Hasselback potatoes have been all the rage this year, with beautiful (delicious) recipes from even the likes of Martha Stewart. I just drool over dishes like this. Dairy Made Easy‘s version swaps out the potatoes for an even more carb-rific option: a baguette. With melted cheese on top and fresh herbs – who wouldn’t love that.

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Dairy Made Easy: Hasselback Baguette

Ingredients

2 Tbsp oil

1 small red onion, diced

1 red bell pepper, diced

½ tsp dried basil

¼ tsp kosher salt

pinch coarse black pepper

1 (24-in) baguette

shredded cheese

Special equipment: 3 long wooden skewers

Directions

Preheat oven to 475°F. Line a baking sheet with parchment paper.

Heat oil in a sauté pan over medium heat. Add onion and sauté for 3-4 minutes. Add pepper and sauté for an additional 3 minutes. Season with basil, salt, and pepper.

Cut off the ends of the baguette; discard ends or reserve for another purpose. Slice baguette into 1 ½ inch thick slices (you should have about 15 slices). Slit each slice through the top, leaving the lower end uncut.

Thread each skewer through uncut (lower) part of 5 slices. Add vegetable mixture and cheese into each slit. Place skewers onto prepared baking sheet, cheese side up.

Place baking sheet on upper oven rack (top quarter of oven) and bake for 4-5 minutes, or until cheese is melted and top of bread is slightly browned.

Remove skewers and serve mini sandwiches alongside a salad and dipping sauces.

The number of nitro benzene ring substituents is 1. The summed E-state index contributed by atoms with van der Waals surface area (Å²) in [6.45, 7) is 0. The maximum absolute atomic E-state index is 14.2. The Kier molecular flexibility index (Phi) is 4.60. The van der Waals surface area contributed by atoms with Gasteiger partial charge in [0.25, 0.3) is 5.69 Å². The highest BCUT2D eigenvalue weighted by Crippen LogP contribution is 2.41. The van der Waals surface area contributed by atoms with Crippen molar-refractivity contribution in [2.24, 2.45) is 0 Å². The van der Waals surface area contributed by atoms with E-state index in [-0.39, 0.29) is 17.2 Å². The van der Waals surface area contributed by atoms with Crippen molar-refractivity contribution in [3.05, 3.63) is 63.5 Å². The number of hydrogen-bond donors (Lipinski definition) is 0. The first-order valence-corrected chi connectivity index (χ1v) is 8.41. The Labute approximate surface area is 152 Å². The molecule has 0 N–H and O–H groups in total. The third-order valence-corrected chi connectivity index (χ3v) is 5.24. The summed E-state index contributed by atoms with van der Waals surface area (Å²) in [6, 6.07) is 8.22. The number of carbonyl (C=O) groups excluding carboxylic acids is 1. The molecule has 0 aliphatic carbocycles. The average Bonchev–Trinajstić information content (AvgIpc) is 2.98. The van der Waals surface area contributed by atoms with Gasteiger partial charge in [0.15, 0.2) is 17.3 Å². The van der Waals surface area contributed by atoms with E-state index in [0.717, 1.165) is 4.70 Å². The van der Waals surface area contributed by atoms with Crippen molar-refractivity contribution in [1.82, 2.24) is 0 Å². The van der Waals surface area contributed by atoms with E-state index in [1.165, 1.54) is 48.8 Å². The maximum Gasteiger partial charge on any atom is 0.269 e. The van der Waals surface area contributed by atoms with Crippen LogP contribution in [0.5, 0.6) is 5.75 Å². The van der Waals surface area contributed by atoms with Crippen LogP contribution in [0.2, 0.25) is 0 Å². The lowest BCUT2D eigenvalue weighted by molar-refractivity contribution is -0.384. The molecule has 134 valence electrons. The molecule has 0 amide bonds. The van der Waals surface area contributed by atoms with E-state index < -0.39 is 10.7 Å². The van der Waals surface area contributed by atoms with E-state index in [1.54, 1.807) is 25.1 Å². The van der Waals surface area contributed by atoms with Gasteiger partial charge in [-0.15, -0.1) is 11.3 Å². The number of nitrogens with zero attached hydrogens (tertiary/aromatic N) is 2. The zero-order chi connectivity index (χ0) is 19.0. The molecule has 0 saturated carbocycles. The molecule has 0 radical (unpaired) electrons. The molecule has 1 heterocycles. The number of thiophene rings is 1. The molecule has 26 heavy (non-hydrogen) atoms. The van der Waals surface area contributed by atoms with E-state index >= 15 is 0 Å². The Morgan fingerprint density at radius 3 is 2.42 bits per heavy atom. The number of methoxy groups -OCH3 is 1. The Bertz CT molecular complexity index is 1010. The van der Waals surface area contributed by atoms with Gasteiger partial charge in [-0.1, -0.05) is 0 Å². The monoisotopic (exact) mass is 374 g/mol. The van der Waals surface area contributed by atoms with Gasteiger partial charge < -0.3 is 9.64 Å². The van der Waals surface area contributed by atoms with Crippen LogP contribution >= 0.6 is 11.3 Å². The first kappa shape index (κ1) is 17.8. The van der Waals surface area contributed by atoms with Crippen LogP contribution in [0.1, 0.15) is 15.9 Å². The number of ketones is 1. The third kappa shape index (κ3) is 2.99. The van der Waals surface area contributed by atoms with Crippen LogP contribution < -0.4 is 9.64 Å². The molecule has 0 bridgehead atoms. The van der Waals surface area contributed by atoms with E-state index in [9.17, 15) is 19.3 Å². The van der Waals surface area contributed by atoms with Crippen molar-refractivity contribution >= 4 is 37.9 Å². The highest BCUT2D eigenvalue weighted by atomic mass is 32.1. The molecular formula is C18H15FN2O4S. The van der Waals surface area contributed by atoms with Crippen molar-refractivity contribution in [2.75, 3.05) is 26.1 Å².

Posted on July 24, 2014

Note: The opinions expressed here are the personal views of the author. All comments on MyJewishLearning are moderated. Any comment that is offensive or inappropriate will be removed. Privacy Policy

Beyond Gefilte Fish

When Americans talk about “Jewish” food, people think about Eastern European (Ashkenazi) classics like gefilte fish, matzo ball soup and even NYC-style deli sandwiches.  But the truth is there is a much larger, more diverse world of “Jewish food” out there, which is exactly what Natasha Cooper-Benisty discovered when she married a Moroccan-Israeli man.

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Instead of cholent or cucumber salad, her family enjoys Moroccan dishes like carrot salad and chickpea pumpkin soup. You can read more here about Natasha’s Jewish culinary journey. including recipes for her family’s favorites.

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And if you are looking to expand your Jewish food repertoire check out a few non-Ashkenazi recipes:

Plov (Uzbeki rice pilaf)